What is an OCT?
OCT stands for "optical coherence tomography", it is an examination similar to an ultrasound of the eye.
The OCT performs non-invasive measurements allowing a study of the different structures of the eye. This technique is used to highlight certain lesions and pathologies.
OCT provides images of biological tissue by measuring the reflection of light (emitted by an infrared laser) on the retinal tissue.
The image resolution is 10 to 15 microns, at least twice as fine as what is accessible with conventional methods such as MRI or ultrasound ultrasound.
This makes it possible to highlight with great precision the different layers of the retina and the optic nerve.
How does the exam go ?
It takes 1 to 10 minutes for the total duration of the exam.
The patient settles down in front of the device, in a dark room.
After placing the chin and the forehead on the support of the device, the ophthalmologist or the orthoptist will ask him to fix a luminous cross while keeping both eyes wide open.
The measurement only lasts a few seconds, there is no contact with the patient's eye and the examination is safe for the eye.
During this examination, dilation of the pupil is not necessary. The light beam scans the retina and the patient fixes the light point.
At the same time, the ophthalmologist adjusts the control settings and changes the position of the cut. Finally, the result of the examination precisely assessing the density of the different layers and structures of the retina as well as its evolution compared to the examinations which may have been carried out previously will allow the ophthalmologist to establish a complete diagnosis for the patient.
Generally, both eyes are examined for an accurate comparison and diagnosis. Images are printed, explained and given to patients.
These examinations are included in the patient file and available for further studies.
Why and when to do the exam?
The ophthalmologist performs an OCT examination for various reasons:
1. The study of the macula (central retina allowing you to see the clearest): This examination is carried out in the event of a sudden or progressive drop in vision, or in monitoring retinal pathology, it will make it possible to analyze and detect lesions or loss of density of the different thicknesses of the central structure of the retina.
2. Monitoring diabetic retinopathy.
3. Analysis of the optic nerve: this examination is used in the context of monitoring and screening for glaucoma or else in the analysis of a papillary defect by analyzing
In which cases does OCT become essential?
OCT can in some cases allow early diagnosis of certain diseases (glaucoma, AMD, etc.) before symptoms are noticed by the patient. The pathology is then taken care of early, follow-up and treatments are put in place and irreversible damage can thus be avoided.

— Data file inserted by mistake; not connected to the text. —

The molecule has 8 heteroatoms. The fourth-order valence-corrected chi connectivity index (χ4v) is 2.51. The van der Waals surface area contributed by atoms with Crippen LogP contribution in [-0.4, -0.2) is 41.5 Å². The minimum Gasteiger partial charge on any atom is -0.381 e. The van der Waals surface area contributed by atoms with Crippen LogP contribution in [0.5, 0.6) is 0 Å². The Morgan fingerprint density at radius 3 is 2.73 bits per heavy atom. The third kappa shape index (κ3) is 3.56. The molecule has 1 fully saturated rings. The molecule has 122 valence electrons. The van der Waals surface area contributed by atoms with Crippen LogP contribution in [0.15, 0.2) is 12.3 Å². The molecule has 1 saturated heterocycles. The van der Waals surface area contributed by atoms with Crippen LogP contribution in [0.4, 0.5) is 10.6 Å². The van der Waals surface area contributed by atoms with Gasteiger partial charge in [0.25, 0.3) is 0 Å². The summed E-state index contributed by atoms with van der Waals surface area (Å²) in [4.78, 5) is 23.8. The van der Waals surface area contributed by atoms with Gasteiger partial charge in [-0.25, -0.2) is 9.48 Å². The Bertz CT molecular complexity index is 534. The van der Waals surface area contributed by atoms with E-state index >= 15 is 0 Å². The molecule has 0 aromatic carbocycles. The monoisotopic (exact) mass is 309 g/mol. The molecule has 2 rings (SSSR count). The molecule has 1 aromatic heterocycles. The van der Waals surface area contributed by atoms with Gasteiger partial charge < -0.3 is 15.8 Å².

The equipment used: OCT Spectralis Sanotek HRA + OCT2
This equipment is exceptional by the combination in a small instrument of the angiographies FLUO, ICG, OCTA without injection, of the OCT Spectral 85 KHz and the faculty of MultiColor.
The high quality image is obtained by cSLO (confocal laser scanning) which is a new technology used for the examination and imaging of ocular structures and the retina.
This imagery combines the fine resolution of the confocal scanning and the spectral selectivity of a laser illumination to give precise and clear images impossible to have from a traditional photography of the fundus of the eye. More, this imaging allows the analysis of difficult cases such as eyes with cataracts.
This technology also includes a so-called AutoRescan function which automatically places the tracking scans in the same place as the last visit to allow the identification of structural changes.
Spectral OCT is very reliable thanks to the “TruTrack Active Eye Tracking ™”, an imaging technique which uses two light beams to study the fundus of the eye and reduces the effects of eye movements during analysis which allows obtain very precise analysis data.
In addition, “Heidelberg Noise Reduction” is a new exclusive technology also present in this device which eliminates the noise granted to OCT and cSLO imagery.
Peut-on conduire après un scanner des yeux ?
Le patient peut tout à fait conduire après un OCT, à part s'il a fallu dilater sa pupille pour examiner le fond de son œil, comme c'est parfois le cas" explique le spécialiste.
En cas de dilatation de la pupille, on recommande d'attendre 2 à 4 heures avant de reprendre le volant.